Victor Alexander George Robert Bulwer-Lytton, 2nd Earl of Lytton

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About Victor Alexander George Robert Bulwer-Lytton, 2nd Earl of Lytton,_2nd_Earl_of_Lytton

Victor Alexander George Robert Bulwer-Lytton, 2nd Earl of Lytton KG, GCSI, GCIE, PC, DL (9 August 1876 – 25 October 1947), styled Viscount Knebworth until 1891, was a British politician and colonial administrator. He served as Governor of Bengal between 1922 and 1922 and was briefly Acting Viceroy of India in 1926.

Background and education

Lytton was the fourth but eldest surviving son of Robert Bulwer-Lytton, 1st Earl of Lytton and Edith Villiers, daughter of Edward Ernest Villiers and granddaughter of George Villiers. He was born in Simla in British India, during the time when his father was Viceroy of that colony. He was educated at Eton and Trinity College, Cambridge. In 1905 he was President of the Edinburgh Sir Walter Scott Club and gave the Toast to Sir Walter at the club's annual dinner.

Political and administrative career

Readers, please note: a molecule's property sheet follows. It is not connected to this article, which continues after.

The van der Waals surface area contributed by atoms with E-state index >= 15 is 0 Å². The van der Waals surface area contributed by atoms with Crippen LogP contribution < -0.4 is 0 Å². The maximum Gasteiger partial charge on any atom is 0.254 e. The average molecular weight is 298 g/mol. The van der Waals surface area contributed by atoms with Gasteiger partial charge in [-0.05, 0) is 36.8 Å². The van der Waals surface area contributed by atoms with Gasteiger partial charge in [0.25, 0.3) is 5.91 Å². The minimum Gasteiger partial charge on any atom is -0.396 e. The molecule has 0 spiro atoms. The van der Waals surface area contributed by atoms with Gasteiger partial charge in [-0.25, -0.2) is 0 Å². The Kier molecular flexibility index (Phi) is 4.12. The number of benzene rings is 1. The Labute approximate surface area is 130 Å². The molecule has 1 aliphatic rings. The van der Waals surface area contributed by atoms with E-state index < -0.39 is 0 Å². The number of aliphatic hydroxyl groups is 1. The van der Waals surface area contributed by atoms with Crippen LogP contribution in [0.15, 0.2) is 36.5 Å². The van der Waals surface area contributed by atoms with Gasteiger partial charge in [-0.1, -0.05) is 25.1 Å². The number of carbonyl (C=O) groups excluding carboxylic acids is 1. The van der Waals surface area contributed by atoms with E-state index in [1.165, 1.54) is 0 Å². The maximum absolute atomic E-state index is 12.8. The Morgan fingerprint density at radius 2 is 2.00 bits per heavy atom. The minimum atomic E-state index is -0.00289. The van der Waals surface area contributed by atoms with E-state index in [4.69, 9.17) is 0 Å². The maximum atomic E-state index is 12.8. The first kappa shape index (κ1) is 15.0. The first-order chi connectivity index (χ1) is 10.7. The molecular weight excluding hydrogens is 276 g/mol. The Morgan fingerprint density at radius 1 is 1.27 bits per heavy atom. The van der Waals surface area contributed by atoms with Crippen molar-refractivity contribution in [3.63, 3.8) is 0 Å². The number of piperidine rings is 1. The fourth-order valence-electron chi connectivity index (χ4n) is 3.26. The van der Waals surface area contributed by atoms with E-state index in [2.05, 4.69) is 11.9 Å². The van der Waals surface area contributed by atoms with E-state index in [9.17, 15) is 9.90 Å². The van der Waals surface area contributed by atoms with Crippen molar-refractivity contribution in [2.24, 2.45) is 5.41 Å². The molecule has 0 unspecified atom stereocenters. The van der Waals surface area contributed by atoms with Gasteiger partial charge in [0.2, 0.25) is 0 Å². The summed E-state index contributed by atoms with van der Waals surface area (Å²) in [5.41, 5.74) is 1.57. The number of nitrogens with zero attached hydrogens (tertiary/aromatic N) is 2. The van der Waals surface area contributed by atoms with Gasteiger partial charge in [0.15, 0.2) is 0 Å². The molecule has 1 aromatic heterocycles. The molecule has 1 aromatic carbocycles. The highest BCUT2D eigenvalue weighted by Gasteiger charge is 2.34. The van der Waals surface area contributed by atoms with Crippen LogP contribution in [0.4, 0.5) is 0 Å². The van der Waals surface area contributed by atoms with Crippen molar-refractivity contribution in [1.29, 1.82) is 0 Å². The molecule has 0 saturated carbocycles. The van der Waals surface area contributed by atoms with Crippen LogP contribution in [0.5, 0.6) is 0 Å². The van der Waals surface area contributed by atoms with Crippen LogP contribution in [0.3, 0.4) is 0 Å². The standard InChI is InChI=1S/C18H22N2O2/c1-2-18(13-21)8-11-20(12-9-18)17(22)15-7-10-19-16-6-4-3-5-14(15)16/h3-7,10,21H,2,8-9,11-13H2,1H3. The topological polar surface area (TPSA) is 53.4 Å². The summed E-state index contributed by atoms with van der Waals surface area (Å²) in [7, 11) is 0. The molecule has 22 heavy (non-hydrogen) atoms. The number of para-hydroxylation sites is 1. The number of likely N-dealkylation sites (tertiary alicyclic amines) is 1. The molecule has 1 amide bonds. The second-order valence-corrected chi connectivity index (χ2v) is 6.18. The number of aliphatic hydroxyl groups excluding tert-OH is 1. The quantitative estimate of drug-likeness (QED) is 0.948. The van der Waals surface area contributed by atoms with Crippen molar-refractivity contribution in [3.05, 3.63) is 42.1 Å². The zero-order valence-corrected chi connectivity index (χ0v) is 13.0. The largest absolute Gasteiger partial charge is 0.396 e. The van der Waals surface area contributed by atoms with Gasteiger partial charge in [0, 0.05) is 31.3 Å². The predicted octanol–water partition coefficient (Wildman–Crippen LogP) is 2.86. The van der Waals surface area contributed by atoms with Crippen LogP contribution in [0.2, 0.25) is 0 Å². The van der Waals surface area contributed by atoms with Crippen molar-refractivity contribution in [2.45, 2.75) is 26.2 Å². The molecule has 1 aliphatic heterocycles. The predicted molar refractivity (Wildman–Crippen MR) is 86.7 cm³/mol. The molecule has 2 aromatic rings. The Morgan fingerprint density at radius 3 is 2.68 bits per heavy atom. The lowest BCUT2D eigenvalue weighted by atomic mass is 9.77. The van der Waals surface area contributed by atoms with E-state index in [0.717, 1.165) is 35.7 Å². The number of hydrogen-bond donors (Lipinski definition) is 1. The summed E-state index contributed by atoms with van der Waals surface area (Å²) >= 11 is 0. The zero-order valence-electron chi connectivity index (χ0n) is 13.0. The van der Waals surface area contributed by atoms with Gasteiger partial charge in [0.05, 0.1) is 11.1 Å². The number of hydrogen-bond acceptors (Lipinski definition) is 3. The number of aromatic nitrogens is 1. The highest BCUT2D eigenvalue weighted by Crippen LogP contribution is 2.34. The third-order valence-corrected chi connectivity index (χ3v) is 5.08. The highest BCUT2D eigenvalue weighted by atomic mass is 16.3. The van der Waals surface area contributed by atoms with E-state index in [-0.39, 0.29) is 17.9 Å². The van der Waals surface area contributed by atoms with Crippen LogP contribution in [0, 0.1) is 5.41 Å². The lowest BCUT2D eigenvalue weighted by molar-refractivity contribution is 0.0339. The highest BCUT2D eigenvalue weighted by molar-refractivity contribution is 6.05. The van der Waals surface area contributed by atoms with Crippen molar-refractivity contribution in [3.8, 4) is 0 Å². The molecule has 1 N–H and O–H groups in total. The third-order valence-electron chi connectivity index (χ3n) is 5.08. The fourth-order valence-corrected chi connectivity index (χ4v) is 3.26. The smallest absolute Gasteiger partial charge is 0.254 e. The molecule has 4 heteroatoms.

Lytton started off his official career by filling up various posts in the Admiralty between 1916 and 1920, before being appointed Under-Secretary of State for India, a post which he held between 1920 and 1922. He was also made a Privy Counsellor in 1919. In 1922 he was posted as Governor of Bengal, remaining there until 1927. For a short while, when there was a vacancy caused by change in incumbents in 1925, he also functioned as Viceroy, his father's old post. After this he filled miscellaneous positions in various capacities, when matters concerning India came up. He wrote two books, the first being a life of his grandfather Lord Lytton, while the other book dealt with his experiences in India and was called Pundits and Elephants, published in 1942. He was made a Knight of the Garter in 1933.

Lytton may be best known for his chairmanship of the Lytton Commission, which was sent by the League of Nations on a fact-finding mission to determine who was to blame in the 1931 war between Japan and China. The commission's Lytton Report, officially issued on 1 October 1932, caused Japan to withdraw from the League of Nations.


Lord Lytton married Pamela Chichele-Plowden, an early flame of Winston Churchill. However, Churchill's and Plowden's relationship was amicably broken off in 1902 when she decided to marry Lytton instead. Lytton's two sons, Antony Bulwer-Lytton, Viscount Knebworth, Member of Parliament for Hitchin, and Alexander Edward John Bulwer-Lytton, Viscount Knebworth, killed in the Second World War, both predeceased him. On his death in October 1947, aged 71, the titles passed to his younger brother Neville Bulwer-Lytton.

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